Review of "EasyJet - EZU"
As Europe's leading "no frills" airline it is kind of hard to escape the presence of Easyjet. Everything associated with them is decorated in lurid orange colouring and wherever you look these days they seem to be advertising cheap fares. I think the air fare revolution of recent years is a fantastic phenomenon as far as Joe Public is concerned. Now you can fly around the UK or Europe for fares that in some cases can't even be beaten by some of the coach travel operators, let alone the rail companies.I use Easyjet most frequently for domestic flights but have also used them to fly to and from various destinations in Europe. As a frequent business traveller, Easyjet makes my life much easier. I can fly from Glasgow to Bristol in an hour or so at cut price fares with a journey time of something like 80% less than the train or car could ever hope to achieve before you even factor in the inevitable delays. According to the web site, Easyjet currently offers over 190 different routes, taking in 58 different European cities. In England, Wales and Scotland, you can fly with Easyjet from Inverness, Aberdeen, Glasgow, Edinburgh, Newcastle, Liverpool, Nottingham, Bristol and London (Gatwick, Luton or Stansted.) The company also maintains a strong presence in Ireland, with flights from Belfast, Knock, Shannon and Cork. For me, this is absolutely ideal because I spend my life flitting between Newcastle, Bristol, Glasgow and Edinburgh. The only real disappointment for me is that the company doesn't service Manchester airport - that would just be too perfect to be true.
It goes without saying that with Easyjet, simplicity is part of the key to the company's success and this is evident in the web site - the primary source for booking tickets. By reverting to an online booking system, the company reduces their costs and overheads, passing on the savings to their passengers. For me, it's what e-Commerce should all be about and Easyjet has certainly fully embraced the concept. Log in to www.easyjet.co.uk and you'll see what I mean.Booking a seat is very simple indeed and can be accessed straight from the home page of the web site. Simply select your departure and arrival airports, the date(s) on which you wish to travel and the number of passengers and the web site will do the rest. Once you have selected the airport from which you are flying out, the menu automatically adjusts itself so that you can only select destinations that are serviced by that menu. Obviously, the only slight issue with this is that it means you can only book direct flights, so if you are making a journey that involves changing you need to book both legs separately. With your flight criteria, the web site will then offer you a selection of fares based on different travel times. The key to getting the best deals is being flexible in when you wish to travel. So if, for for example, you want to fly out on the 20th of the month, the web site may show you a flight on the 19th that is considerably cheaper. Indeed, it can sometimes to be much cheaper to fly the night before and stay in a hotel than flying the next day.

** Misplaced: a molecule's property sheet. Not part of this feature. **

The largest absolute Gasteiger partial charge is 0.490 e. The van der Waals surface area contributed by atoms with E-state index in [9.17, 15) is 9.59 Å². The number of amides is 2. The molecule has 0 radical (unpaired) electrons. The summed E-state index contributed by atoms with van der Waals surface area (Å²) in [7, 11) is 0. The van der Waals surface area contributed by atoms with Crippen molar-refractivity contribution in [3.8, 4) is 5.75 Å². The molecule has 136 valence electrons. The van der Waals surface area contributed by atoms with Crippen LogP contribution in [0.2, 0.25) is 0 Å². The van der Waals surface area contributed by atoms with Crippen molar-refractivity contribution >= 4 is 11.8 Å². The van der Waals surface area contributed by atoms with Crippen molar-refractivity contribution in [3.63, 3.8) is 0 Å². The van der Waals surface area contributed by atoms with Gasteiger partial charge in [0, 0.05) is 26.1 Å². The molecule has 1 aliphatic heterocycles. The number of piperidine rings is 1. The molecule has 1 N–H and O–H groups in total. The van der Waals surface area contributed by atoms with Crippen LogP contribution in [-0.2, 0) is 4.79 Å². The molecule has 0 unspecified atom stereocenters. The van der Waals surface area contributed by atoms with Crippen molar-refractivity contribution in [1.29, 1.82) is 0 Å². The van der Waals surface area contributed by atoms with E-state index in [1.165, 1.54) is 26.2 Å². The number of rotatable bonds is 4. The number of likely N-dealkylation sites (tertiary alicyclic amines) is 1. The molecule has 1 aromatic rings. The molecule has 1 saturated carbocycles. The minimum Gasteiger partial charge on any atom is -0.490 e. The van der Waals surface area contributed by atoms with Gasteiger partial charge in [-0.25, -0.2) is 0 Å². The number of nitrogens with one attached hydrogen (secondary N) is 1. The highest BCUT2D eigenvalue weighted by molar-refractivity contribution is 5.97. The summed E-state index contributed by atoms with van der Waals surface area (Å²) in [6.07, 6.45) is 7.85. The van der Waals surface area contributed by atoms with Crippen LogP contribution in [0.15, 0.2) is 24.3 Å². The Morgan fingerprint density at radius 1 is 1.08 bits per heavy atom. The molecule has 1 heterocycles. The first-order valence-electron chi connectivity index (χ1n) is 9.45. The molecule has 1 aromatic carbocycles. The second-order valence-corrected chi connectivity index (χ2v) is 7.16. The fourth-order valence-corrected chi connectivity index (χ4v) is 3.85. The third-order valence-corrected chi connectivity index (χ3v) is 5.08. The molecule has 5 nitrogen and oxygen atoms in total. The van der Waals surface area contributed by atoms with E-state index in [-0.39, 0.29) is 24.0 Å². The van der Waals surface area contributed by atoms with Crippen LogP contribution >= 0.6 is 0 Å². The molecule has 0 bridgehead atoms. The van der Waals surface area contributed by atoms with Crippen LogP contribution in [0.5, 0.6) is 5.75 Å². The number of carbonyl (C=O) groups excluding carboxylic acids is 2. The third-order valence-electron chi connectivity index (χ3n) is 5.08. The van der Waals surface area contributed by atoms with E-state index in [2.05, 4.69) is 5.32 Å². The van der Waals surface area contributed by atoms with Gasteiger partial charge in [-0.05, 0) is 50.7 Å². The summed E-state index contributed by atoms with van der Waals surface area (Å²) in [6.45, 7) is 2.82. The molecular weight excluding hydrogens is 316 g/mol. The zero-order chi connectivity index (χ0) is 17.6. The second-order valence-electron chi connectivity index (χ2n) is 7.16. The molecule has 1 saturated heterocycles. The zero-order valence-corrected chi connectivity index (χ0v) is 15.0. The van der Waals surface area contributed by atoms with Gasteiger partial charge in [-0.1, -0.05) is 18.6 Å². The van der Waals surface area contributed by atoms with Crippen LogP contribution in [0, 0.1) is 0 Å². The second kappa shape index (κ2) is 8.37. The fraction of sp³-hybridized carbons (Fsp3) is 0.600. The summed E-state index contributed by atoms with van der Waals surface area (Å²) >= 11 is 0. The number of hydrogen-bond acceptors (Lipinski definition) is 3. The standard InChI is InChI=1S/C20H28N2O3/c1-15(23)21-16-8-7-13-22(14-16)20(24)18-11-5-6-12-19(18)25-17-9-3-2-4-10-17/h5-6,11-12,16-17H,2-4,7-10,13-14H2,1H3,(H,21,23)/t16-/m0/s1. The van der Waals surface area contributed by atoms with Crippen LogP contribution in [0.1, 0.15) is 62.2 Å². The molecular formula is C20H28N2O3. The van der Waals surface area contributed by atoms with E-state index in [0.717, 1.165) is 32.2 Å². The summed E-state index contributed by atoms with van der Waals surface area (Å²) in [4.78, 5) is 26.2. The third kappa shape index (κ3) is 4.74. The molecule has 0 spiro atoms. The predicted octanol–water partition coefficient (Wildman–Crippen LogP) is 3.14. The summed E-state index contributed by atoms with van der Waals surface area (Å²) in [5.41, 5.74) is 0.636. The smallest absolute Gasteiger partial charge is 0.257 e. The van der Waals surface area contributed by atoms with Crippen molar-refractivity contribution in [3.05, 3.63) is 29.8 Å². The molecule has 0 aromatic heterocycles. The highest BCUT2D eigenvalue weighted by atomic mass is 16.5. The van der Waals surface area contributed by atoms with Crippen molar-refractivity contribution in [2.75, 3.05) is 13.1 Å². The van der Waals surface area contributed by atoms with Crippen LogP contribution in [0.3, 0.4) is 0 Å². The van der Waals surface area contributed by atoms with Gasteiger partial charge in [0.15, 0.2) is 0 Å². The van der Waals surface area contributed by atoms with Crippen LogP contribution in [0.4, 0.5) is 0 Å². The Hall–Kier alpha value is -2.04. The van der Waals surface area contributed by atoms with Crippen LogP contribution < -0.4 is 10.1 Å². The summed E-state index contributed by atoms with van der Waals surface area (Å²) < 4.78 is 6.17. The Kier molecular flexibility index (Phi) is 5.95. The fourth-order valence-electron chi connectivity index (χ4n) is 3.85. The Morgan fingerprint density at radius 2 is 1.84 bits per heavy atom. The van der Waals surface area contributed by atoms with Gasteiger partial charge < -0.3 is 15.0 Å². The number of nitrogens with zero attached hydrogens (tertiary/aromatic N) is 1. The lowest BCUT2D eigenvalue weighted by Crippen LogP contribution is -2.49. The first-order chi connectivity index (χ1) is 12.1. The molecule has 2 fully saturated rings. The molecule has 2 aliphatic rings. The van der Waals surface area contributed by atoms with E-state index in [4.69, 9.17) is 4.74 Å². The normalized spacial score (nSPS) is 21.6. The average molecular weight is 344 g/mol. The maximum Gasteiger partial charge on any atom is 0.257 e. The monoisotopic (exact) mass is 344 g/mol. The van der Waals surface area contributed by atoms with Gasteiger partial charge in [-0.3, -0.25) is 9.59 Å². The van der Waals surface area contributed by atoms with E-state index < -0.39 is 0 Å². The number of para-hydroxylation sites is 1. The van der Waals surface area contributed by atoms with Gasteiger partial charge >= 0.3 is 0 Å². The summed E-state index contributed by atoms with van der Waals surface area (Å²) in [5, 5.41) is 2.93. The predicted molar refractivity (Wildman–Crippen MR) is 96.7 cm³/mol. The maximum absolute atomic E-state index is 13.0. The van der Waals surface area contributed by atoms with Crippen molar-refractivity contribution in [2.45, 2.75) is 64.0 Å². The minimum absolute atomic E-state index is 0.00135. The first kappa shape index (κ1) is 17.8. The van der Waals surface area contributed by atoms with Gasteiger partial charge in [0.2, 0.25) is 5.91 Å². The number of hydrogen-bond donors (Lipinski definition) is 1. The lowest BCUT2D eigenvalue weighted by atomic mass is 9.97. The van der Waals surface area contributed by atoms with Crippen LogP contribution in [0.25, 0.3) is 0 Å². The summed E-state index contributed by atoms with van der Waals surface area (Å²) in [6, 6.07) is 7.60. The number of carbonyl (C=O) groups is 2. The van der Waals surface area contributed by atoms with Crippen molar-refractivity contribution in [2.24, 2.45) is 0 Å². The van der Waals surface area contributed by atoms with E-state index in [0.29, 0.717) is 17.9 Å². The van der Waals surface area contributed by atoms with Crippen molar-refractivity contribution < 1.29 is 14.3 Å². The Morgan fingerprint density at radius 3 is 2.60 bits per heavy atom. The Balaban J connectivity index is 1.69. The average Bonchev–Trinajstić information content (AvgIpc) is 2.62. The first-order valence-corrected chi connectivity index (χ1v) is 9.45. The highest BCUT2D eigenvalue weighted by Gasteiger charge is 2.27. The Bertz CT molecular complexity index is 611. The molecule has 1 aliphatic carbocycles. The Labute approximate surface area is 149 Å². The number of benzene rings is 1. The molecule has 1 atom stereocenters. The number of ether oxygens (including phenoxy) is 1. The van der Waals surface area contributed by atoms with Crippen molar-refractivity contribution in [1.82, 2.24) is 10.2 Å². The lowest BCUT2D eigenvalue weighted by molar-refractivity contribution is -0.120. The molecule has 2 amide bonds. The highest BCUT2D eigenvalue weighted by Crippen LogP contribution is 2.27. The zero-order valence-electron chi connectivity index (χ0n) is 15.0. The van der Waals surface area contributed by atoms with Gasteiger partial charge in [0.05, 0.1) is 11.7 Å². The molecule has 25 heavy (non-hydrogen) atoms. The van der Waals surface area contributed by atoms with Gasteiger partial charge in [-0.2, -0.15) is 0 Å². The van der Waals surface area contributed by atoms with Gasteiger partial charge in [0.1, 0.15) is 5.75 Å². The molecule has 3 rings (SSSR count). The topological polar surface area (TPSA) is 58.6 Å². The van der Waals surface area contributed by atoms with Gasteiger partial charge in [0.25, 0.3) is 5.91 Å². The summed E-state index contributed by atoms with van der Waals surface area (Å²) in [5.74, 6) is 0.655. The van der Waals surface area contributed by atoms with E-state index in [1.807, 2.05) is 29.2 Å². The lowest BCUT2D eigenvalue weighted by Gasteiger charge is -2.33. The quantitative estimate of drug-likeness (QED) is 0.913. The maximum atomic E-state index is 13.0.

The prices presented on the options screen relate only to the fare itself, and do not include taxes (between £10 and £30 more) and fees for paying with a credit card (something like £1.50 if I recall correctly). The first thing you will notice is how cheap the fares are. For example, I just selected a single fare from Bristol to Amsterdam next May and was presented with a price of £17.99. Imagine how that compares to taking the train, ferry etc or the cost of the fuel if you drove. Factor in how long it would take you to get there and you can quickly see why this is such a fantastic opportunity. Clearly, the best fares are available the earlier you book, but even at the last minute, fares can be very reasonable. I have just booked a return fare from Newcastle to Bristol next Monday for £59.98 all in. The rail fare alone would normally be £79 and would take five hours each way.Once you've selected your flight(s) and proceeded to payment you are then emailed a reference number for each booking. The company doesn't issue paper tickets or send anything out via the post (another means of reducing the costs). All you do on the day of travel is check in at the airport, present your reference number (it's easiest just to print the email confirmation) and some photographic id and you're away. I like this approach a lot. I hate being issued with physical tickets of any description - I always lose them! A few colleagues have come unstuck with the photographic id though. Previously, if you presented the credit card with which you made the booking, you were OK, but now they are strict about having proper id such as a passport or driving licence (domestic passengers only - international travellers obviously need the passport.)